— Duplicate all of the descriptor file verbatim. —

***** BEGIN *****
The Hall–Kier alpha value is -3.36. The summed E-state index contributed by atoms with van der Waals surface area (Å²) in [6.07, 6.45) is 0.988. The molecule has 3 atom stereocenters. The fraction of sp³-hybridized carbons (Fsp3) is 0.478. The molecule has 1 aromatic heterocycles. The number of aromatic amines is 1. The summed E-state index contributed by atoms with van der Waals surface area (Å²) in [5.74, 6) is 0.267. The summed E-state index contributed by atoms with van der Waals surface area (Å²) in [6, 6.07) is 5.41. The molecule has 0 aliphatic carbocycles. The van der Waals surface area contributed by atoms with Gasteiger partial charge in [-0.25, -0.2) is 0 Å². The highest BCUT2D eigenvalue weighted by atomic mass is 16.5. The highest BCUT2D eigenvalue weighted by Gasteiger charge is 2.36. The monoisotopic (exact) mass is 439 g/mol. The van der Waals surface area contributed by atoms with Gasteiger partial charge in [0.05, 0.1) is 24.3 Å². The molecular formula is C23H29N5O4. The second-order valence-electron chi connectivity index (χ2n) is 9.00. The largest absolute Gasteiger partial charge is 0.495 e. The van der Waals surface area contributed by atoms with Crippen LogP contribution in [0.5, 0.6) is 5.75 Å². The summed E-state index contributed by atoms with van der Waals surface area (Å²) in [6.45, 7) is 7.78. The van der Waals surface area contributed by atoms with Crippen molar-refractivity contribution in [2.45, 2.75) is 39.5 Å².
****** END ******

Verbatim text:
The Hall–Kier alpha value is -3.36. The summed E-state index contributed by atoms with van der Waals surface area (Å²) in [6.07, 6.45) is 0.988. The molecule has 3 atom stereocenters. The fraction of sp³-hybridized carbons (Fsp3) is 0.478. The molecule has 1 aromatic heterocycles. The number of aromatic amines is 1. The summed E-state index contributed by atoms with van der Waals surface area (Å²) in [5.74, 6) is 0.267. The summed E-state index contributed by atoms with van der Waals surface area (Å²) in [6, 6.07) is 5.41. The molecule has 0 aliphatic carbocycles. The van der Waals surface area contributed by atoms with Gasteiger partial charge in [-0.25, -0.2) is 0 Å². The highest BCUT2D eigenvalue weighted by atomic mass is 16.5. The highest BCUT2D eigenvalue weighted by Gasteiger charge is 2.36. The monoisotopic (exact) mass is 439 g/mol. The van der Waals surface area contributed by atoms with Gasteiger partial charge in [0.05, 0.1) is 24.3 Å². The molecular formula is C23H29N5O4. The second-order valence-electron chi connectivity index (χ2n) is 9.00. The largest absolute Gasteiger partial charge is 0.495 e. The van der Waals surface area contributed by atoms with Crippen LogP contribution in [0.5, 0.6) is 5.75 Å². The summed E-state index contributed by atoms with van der Waals surface area (Å²) in [6.45, 7) is 7.78. The van der Waals surface area contributed by atoms with Crippen molar-refractivity contribution in [2.45, 2.75) is 39.5 Å².